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Dublin: 14°C Monday 14 June 2021

23 years after being declared an alien, Ireland declares Roman Uustalu stateless

It is believed to be the first ever first declaration of its kind by the Irish State.

Uustalu has no citizenship.
Uustalu has no citizenship.

ROMAN UUSTALU IS stateless. Still, that’s probably better than being declared an “alien”, something he was 23 years ago.

In what is believed to be the first ever first declaration of its kind by the Irish State, Uustalu was declared stateless yesterday by the the Irish Naturalisation and Immigration Service.

It comes ahead of High Court proceedings being taken by Uustalu against the Minister for Justice scheduled for next Tuesday.

Uustalu’s solicitors say that he is from the district of Ida-Virumaa in Estonia, and is of Russian ethnicity. At the time of his birth, this area was within the territory of the USSR.

Then in 1991, when Uustalu was 14-years-old , Estonia became an independent State and the town where he grew up, which was made up of mostly Russian inhabitants, became part of the new territory of the Estonian State.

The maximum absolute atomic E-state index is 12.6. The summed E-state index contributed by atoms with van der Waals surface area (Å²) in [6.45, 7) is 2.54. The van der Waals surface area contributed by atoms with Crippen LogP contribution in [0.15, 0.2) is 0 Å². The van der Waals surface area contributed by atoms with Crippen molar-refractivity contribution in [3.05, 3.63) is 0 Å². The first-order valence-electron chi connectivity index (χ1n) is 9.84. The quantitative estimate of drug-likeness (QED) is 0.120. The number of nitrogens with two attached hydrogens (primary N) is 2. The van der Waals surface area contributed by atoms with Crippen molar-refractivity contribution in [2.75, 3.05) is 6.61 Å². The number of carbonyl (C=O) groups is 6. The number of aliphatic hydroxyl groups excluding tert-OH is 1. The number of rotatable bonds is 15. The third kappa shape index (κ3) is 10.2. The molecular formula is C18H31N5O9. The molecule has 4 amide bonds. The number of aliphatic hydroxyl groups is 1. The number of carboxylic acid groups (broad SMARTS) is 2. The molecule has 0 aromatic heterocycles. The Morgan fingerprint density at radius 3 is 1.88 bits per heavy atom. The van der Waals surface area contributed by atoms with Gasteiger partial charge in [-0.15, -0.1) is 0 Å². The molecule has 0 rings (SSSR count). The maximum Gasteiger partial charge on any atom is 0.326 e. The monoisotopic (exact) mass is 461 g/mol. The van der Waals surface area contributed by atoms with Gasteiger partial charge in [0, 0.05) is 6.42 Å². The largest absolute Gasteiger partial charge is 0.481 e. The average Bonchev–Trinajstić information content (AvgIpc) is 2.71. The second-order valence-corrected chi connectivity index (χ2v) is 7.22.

But the newly formed Estonian government did not issue Estonian citizenship to all residents within the territory of Estonia. Persons of Russian ethnicity, like Uustalu, were issued with an “Alien’s Passport”, identifying their citizenship as “undefined”.

Uustalu has lived in Ireland since 2002, but Karen Berkeley of Brophy Solicitors says that his status in Ireland has been undefined until now:

Until now Mr Uustalu could not obtain recognition of his stateless status because no legal or administrative process has been set up to deal with such applications. This is despite Ireland’s obligations pursuant to the 1954 Convention relating to the Status of Stateless Persons, which Ireland has ratified.

“In February 2013, Brophy Solicitors submitted an application to the Minister for Justice and Equality for a declaration of statelessness, and on receiving no response three months later, subsequently issued High Court proceedings for Mr Uustalu,” she said.

Yesterday’s historic declaration was the outcome of this application.

Column: The day I had to prove I was Irish – and failed >

Read: ‘I can now feel lucky every day’: Over 3,000 people granted Irish citizenship >

About the author:

Rónán Duffy

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